Background: Urbanization, food security and Milan Pact, a role to be played by urban  agriculture

It is recognised that urban growth and increasing urban poverty, food price hikes and climate change, changes in consumption patterns and the increase in diet-related health problems, all call for increasing attention to how cities and their inhabitants are fed. It is also understood that urban growth is directly related to increased demand for natural resources (land and water) that provide vital food and ecosystem services and that integrated territorial development and balanced urban-rural linkages have to be pursued for the benefit of the urban and rural population alike.

It is estimated that currently more than half of the world’s population is living in urban areas. With most urban inhabitants being net consumers, and with increasing urban poverty and unemployment, there is a need for the development of innovative initiatives, strategies and practices of urban food security, institutionally and community-based. Urban and peri-urban agriculture are one such strategy.

The Milan Urban Food Policy Pact, signed by over 133 cities, including the Palestinian cities of Bethlehem and Hebron, ‘recognises that family farmers and smallholder food producers, (notably women producers in many countries), in urban, peri-urban and surrounding rural areas, play a key role in feeding cities and their territories, by helping to maintain resilient, equitable, culturally appropriate food systems; and that reorienting food systems and value chains for sustainable diets is a means to reconnect consumers with both rural and urban producers’. The Pact recommends different actions for promoting food production by:

  1. Promoting and strengthening urban and peri-urban food production and processing based on sustainable approaches and integrate urban and peri-urban agriculture into city resilience plans.
  2. Seeking coherence between the city and nearby rural food production, processing and distribution, focussing on smallholder producers and family farmers, paying particular attention to empowering women and youth.
  3. Applying an ecosystem approach to guide holistic and integrated land use planning and management in collaboration with both urban and rural authorities and other natural resource managers by combining landscape features, for example with risk-minimizing strategies to enhance opportunities for agro-ecological production, conservation of biodiversity and farmland, climate change adaptation, tourism, leisure and other ecosystem services.
  4. Protecting and enabling secure access and tenure to land for sustainable food production in urban and peri-urban areas, including land for community gardeners and smallholder producers, for example through land banks or community land trusts; provide access to municipal land for local agricultural production and promote integration with land use and city development plans and programmes.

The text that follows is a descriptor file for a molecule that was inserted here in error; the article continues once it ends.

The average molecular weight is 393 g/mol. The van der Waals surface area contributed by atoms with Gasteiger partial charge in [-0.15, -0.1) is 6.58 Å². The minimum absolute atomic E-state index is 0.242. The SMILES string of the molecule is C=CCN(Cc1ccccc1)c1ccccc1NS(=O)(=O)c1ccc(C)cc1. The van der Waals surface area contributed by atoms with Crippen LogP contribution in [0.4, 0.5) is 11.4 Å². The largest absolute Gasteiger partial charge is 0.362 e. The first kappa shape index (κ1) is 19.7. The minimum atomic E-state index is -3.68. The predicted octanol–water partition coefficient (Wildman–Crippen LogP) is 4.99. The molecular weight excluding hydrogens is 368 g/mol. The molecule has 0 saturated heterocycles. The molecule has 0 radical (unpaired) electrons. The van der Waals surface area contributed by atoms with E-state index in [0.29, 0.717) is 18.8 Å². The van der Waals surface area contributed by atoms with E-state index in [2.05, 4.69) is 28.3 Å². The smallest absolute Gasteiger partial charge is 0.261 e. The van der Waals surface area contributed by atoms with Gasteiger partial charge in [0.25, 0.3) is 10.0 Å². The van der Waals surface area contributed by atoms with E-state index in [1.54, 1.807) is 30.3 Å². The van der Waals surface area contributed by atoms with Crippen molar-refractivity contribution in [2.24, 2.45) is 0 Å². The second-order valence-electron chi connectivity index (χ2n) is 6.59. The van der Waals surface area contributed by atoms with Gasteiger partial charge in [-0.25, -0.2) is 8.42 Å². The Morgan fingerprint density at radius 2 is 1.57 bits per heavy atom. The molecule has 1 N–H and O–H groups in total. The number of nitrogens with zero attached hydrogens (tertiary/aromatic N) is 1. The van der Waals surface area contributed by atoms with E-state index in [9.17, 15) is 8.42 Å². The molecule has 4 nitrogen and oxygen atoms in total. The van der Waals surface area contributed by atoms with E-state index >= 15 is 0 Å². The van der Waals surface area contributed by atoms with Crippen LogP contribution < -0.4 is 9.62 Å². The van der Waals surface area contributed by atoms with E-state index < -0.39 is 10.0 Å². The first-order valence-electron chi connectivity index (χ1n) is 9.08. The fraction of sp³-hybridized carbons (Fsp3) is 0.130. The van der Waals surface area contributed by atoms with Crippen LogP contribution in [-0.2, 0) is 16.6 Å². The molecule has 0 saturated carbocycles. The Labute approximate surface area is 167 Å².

5. Helping to provide services to food producers in and around cities, including technical training and financial assistance (credit, technology, food safety, market access, etc.) to build a multigenerational and economically viable food system with inputs such as compost from food waste, grey water from post-consumer use, and energy from waste etc. while ensuring that these do not compete with human consumption.
  6. Supporting short food chains, producer organisations, producer-to-consumer networks and platforms, and other market systems that integrate the social and economic infrastructure of urban food system that links urban and rural areas. This could include civil society-led social and solidarity economy initiatives and alternative market systems.
  7. Improving (waste) water management and reuse in agriculture and food production through policies and programmes using participatory approaches.

This recognition of the role agriculture can play in sustainable urbanisation is shared by agriculture ministers of 65 nations, including the Palestinian Territories, who:

  1. ‘are aware that as much as three-quarters of the global population will live in cities and urban agglomerations by 2050;
  2. emphasise that food security is a prerequisite for political and social stability and crucial for planning and managing the urbanisation process successfully;
  3. are concerned that the national and international debate on urbanisation is not paying sufficient attention to food security;
  4. wish to make food security for cities an international priority and underline the role of sustainable agriculture in its three dimensions (economic, social and environmental) plays in urbanisation processes; and
  5. Highlight the capability of agriculture in rural, peri-urban and urban areas to supply urban agglomerations not only with food but also with a wide range of public goods and services’.

They conclude that: “We, the agriculture ministers, are convinced that successful urbanisation needs agricultural and call for urban food security to be made a priority on the global agenda”.

This call, next to others, was taken up in the New Urban Agenda, adopted in Quito last October 2016 that will guide implementation of the Sustainable Development Goals for the coming years. In the New Urban Agenda, food security and nutrition are now indeed placed at the centre of urban and territorial sustainability. In Our Shared Vision, food security and nutrition are first in a list of public goods and services that fulfil the social function of cities.